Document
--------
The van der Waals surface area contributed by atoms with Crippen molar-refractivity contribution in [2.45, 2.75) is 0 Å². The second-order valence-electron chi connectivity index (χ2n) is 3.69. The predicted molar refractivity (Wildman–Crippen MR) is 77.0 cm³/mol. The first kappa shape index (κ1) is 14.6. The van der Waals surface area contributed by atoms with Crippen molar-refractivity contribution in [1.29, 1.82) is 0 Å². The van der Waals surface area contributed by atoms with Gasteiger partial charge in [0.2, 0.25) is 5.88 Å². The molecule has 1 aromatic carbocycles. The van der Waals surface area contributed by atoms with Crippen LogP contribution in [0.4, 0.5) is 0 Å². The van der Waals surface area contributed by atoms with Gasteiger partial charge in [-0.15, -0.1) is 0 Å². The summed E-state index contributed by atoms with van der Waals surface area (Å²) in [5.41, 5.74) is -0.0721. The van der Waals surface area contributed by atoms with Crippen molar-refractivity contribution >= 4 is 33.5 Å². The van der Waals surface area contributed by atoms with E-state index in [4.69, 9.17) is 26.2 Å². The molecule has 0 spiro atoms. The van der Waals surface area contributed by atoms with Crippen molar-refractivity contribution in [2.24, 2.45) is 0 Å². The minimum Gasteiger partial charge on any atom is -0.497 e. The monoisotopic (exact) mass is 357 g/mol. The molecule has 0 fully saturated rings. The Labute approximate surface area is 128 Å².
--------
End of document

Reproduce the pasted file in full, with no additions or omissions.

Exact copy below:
The van der Waals surface area contributed by atoms with Crippen molar-refractivity contribution in [2.45, 2.75) is 0 Å². The second-order valence-electron chi connectivity index (χ2n) is 3.69. The predicted molar refractivity (Wildman–Crippen MR) is 77.0 cm³/mol. The first kappa shape index (κ1) is 14.6. The van der Waals surface area contributed by atoms with Crippen molar-refractivity contribution in [1.29, 1.82) is 0 Å². The van der Waals surface area contributed by atoms with Gasteiger partial charge in [0.2, 0.25) is 5.88 Å². The molecule has 1 aromatic carbocycles. The van der Waals surface area contributed by atoms with Crippen LogP contribution in [0.4, 0.5) is 0 Å². The van der Waals surface area contributed by atoms with Gasteiger partial charge in [-0.15, -0.1) is 0 Å². The summed E-state index contributed by atoms with van der Waals surface area (Å²) in [5.41, 5.74) is -0.0721. The van der Waals surface area contributed by atoms with Crippen molar-refractivity contribution >= 4 is 33.5 Å². The van der Waals surface area contributed by atoms with E-state index in [4.69, 9.17) is 26.2 Å². The molecule has 0 spiro atoms. The van der Waals surface area contributed by atoms with Crippen molar-refractivity contribution in [2.24, 2.45) is 0 Å². The minimum Gasteiger partial charge on any atom is -0.497 e. The monoisotopic (exact) mass is 357 g/mol. The molecule has 0 fully saturated rings. The Labute approximate surface area is 128 Å².